Is it a bad thing to hide emotions?

Bad mood: a good thing!

Are you in a bad mood? Then we can congratulate you! Because the bad mood definitely makes sense. We explain why you should appreciate your bad mood

Everyone knows it and yet nobody really likes it: the bad mood. If you are in a bad mood, you can see everything through grumpy glasses and you usually prefer to stay away from bad-tempered colleagues or friends. The writer Charles Dickens once said: "Nothing in the world is so wonderfully contagious as a bad mood!"

But no one can always be in a good mood and pull themselves together - sometimes we just have to endure the uncomfortable feeling. And we should even encourage that, say experts.

Bad mood: a result of evolution?

Life is better with a positive attitude: You are more flexible, more creative and more popular. And if you always think positively, you will recover more quickly after a serious illness. With arguments like these, the "think positive" wave has penetrated our heads in recent years.

No question - a good mood is a great thing! So why should nature allow such an uncomfortable feeling as grumpiness, if it only seems to harm us? In fact, there is a value hidden behind the bad mood that can only be recognized at second glance.

The Australian psychologist Joseph Paul Forgas explains this using a model by the American anthropologist and psychologist Paul Ekman. This is based on six basic emotions: joy, surprise, anger, disgust, fear and sadness. It is noticeable that the majority of emotions are negative: anger, disgust, fear and sadness are of great importance in evolutionary terms. Feelings like disgust and fear protect us from danger, anger strengthens our assertiveness - but sadness? What is the function of this feeling?

Those who are in a bad mood are more productive

For his study, the results of which he published in the "Journal of Experimental Social Psychology", Joseph Paul Forgas tested the effects of sadness. The psychologist found that people with a negative mood were much better at thinking analytically and were also significantly more successful at convincing others of their opinion. The bad-tempered test subjects thus had more influence than the good-humored test subjects.

The behavioral researcher and evolutionary biologist Gregor Fauma also believes that people in a bad mood are more productive at work: He who is in a bad mood makes fewer mistakes, is more concentrated at work and more critical in assessing than someone who is in a good mood, he writes. The conclusion: a bad mood ensures faster adaptation to new situations. So it helps to get active in order to get out of the unsatisfactory situation again - an evolutionary advantage.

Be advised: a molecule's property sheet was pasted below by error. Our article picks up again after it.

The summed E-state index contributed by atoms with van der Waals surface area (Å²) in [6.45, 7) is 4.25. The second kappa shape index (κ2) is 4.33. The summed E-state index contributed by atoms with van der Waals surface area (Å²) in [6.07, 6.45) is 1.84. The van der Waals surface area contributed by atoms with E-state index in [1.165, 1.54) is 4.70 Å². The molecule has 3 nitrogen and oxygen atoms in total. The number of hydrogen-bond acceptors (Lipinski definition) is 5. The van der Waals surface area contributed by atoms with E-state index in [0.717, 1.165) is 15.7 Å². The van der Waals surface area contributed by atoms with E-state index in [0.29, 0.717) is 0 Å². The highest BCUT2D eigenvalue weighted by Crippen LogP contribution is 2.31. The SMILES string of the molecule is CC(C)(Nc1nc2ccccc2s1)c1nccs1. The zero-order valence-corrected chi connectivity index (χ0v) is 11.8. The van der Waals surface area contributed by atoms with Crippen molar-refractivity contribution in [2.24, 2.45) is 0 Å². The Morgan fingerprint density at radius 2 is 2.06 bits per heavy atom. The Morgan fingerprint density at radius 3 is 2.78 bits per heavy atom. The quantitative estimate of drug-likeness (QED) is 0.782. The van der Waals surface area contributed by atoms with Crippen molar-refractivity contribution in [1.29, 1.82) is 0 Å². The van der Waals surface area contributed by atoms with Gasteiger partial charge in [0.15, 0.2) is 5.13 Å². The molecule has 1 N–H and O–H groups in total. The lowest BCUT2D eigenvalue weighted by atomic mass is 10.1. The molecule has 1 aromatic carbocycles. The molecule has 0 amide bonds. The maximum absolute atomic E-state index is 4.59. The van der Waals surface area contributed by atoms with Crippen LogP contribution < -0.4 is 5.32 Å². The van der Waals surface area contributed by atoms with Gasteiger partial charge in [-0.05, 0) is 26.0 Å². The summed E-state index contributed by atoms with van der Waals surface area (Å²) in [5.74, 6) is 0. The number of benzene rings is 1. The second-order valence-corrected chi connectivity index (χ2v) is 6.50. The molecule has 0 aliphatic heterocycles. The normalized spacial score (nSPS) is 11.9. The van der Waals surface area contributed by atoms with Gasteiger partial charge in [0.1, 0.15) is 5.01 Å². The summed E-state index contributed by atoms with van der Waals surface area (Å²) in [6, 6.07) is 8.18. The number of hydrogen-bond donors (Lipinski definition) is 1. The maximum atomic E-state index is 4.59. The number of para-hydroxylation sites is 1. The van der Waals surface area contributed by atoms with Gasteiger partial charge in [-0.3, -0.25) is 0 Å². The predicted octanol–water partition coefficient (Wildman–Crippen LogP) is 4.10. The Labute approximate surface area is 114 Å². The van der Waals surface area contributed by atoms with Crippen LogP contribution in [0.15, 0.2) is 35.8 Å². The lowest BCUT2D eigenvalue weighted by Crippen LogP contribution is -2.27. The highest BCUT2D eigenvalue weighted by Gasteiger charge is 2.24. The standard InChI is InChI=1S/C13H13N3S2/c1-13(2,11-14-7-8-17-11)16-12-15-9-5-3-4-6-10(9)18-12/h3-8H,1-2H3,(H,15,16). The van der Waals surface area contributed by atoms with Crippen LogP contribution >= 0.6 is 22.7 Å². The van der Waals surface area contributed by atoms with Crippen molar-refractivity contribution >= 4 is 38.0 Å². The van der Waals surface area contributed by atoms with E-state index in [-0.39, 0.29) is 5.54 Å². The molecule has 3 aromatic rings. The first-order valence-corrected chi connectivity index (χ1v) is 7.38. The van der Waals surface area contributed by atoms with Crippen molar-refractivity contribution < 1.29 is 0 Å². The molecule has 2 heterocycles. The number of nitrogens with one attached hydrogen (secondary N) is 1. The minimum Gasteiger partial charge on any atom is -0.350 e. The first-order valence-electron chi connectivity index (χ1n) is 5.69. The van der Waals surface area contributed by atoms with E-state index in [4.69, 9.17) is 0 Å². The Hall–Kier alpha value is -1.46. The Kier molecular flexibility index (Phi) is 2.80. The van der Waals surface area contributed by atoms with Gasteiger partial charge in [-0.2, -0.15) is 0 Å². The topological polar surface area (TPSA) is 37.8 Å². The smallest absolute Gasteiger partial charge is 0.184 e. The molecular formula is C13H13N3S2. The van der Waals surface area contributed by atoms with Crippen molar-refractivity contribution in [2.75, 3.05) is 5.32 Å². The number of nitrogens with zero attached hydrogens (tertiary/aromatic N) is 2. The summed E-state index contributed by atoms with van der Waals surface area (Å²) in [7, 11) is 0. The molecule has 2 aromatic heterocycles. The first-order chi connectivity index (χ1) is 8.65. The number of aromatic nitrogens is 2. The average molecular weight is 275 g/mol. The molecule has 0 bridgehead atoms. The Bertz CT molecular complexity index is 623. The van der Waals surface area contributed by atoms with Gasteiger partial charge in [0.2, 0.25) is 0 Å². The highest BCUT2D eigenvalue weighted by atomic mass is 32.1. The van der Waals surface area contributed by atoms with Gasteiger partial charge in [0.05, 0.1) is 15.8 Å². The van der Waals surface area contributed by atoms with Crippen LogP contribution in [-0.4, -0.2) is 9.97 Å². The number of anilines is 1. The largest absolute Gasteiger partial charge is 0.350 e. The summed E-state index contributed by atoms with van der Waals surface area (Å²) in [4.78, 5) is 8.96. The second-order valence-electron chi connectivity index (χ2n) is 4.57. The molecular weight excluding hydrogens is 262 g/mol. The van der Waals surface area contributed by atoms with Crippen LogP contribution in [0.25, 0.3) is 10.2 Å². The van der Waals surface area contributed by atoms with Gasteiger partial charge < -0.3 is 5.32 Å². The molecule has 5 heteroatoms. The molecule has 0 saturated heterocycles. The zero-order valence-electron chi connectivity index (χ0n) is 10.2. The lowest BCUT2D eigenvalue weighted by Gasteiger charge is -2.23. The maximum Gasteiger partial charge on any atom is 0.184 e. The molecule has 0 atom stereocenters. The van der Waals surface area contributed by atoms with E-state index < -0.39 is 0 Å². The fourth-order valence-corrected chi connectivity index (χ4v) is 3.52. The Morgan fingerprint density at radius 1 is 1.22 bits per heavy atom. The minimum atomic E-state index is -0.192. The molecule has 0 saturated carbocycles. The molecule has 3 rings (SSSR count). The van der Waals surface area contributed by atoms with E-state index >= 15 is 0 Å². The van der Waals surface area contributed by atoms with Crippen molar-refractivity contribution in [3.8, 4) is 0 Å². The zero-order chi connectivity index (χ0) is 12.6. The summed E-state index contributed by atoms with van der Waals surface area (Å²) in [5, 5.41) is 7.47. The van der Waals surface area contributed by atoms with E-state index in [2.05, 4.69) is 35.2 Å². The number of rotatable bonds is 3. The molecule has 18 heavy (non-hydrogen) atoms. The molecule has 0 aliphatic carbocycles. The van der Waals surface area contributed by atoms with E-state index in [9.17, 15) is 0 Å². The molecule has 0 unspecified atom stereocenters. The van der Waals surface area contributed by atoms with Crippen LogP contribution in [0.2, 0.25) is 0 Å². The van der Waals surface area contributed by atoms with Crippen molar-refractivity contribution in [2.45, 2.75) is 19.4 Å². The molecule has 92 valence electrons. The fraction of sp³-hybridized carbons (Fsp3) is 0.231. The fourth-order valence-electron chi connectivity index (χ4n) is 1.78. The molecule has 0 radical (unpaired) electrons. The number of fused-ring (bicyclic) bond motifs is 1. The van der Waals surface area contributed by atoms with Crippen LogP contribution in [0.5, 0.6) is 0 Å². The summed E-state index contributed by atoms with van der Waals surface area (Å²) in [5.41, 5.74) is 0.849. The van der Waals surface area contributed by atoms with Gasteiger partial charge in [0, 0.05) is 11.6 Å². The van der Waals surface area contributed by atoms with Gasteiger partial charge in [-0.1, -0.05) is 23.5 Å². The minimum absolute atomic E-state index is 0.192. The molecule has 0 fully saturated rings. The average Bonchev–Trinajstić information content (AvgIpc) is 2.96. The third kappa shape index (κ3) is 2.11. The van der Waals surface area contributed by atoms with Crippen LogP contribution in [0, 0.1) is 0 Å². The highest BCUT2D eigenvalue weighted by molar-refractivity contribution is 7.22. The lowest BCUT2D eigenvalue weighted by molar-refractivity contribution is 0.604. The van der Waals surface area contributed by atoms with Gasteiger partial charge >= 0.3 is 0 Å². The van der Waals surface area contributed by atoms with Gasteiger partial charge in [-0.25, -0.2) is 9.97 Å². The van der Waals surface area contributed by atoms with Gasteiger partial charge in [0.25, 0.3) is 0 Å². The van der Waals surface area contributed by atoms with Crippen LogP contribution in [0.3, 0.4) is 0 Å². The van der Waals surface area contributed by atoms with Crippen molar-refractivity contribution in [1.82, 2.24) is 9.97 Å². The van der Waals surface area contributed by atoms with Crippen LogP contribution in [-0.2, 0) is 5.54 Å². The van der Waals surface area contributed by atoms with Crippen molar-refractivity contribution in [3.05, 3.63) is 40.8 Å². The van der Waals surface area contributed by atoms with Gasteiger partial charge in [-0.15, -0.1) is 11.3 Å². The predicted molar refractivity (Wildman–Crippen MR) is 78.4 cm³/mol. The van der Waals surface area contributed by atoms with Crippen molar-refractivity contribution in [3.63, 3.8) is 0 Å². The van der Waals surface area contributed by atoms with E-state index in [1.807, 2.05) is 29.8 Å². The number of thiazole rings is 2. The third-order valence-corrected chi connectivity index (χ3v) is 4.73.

This is also the conclusion reached by researchers at University College London, who examined the mood of people. In the journal "Trends in Cognitive Sciences", the team led by psychologist Eran Eldar argues that mood can help to adapt quickly to new environmental conditions.

For example, if an investor surprisingly benefits from the price of their stocks rising, that fact will lift their spirits. His mood makes him more willing to take risks and more optimistic - and thus immediately pursue an investment strategy that apparently fits well with the current situation on the stock market. If the share price then falls again, his mood will change and he will act less risk-taking, i.e. become more pessimistic.

The mood therefore reflects the extent to which disappointed or overcrowded expectations in the environment are more likely at this particular moment, according to the British researchers. In the course of evolution, man's capriciousness could have led to the decisive advantage of being able to adapt to changes more quickly.

Those who accept the bad mood are more relaxed

If you are in a bad mood, you should let it go. Because allowing negative emotions has a positive effect on your own health in the long run, as scientists at the University of California at Berkeley have discovered. In three different experiments with a total of 1,300 adults, a team of scientists led by Iris Mauss examined the effects that acceptance of one's own feelings has on mental health.

According to this, people who accept their bad mood are on average happier than those who do not want to allow their negative feelings. According to the psychologists, the latter only leads to even more stress that can make you sick. The researchers published the results of the study in the "Journal of Personality and Social Psychology".

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